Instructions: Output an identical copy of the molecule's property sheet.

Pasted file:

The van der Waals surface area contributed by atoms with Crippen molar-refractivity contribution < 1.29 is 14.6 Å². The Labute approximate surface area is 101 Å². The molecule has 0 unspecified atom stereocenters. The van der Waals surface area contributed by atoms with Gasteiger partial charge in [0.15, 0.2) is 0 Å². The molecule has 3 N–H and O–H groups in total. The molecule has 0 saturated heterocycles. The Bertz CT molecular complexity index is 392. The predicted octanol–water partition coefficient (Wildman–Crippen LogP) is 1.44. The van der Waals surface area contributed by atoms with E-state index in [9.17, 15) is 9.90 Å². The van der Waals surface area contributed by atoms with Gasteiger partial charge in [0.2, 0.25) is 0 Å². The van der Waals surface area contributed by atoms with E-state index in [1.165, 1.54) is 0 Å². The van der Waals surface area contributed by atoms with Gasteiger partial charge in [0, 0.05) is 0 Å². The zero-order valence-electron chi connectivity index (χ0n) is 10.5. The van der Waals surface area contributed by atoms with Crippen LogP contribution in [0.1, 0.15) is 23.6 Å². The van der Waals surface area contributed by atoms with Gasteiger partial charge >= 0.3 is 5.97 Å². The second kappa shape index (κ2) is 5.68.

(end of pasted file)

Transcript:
The van der Waals surface area contributed by atoms with Crippen molar-refractivity contribution < 1.29 is 14.6 Å². The Labute approximate surface area is 101 Å². The molecule has 0 unspecified atom stereocenters. The van der Waals surface area contributed by atoms with Gasteiger partial charge in [0.15, 0.2) is 0 Å². The molecule has 3 N–H and O–H groups in total. The molecule has 0 saturated heterocycles. The Bertz CT molecular complexity index is 392. The predicted octanol–water partition coefficient (Wildman–Crippen LogP) is 1.44. The van der Waals surface area contributed by atoms with E-state index in [9.17, 15) is 9.90 Å². The van der Waals surface area contributed by atoms with Gasteiger partial charge in [0.2, 0.25) is 0 Å². The van der Waals surface area contributed by atoms with E-state index in [1.165, 1.54) is 0 Å². The van der Waals surface area contributed by atoms with Gasteiger partial charge in [0, 0.05) is 0 Å². The zero-order valence-electron chi connectivity index (χ0n) is 10.5. The van der Waals surface area contributed by atoms with Crippen LogP contribution in [0.1, 0.15) is 23.6 Å². The van der Waals surface area contributed by atoms with Gasteiger partial charge >= 0.3 is 5.97 Å². The second kappa shape index (κ2) is 5.68.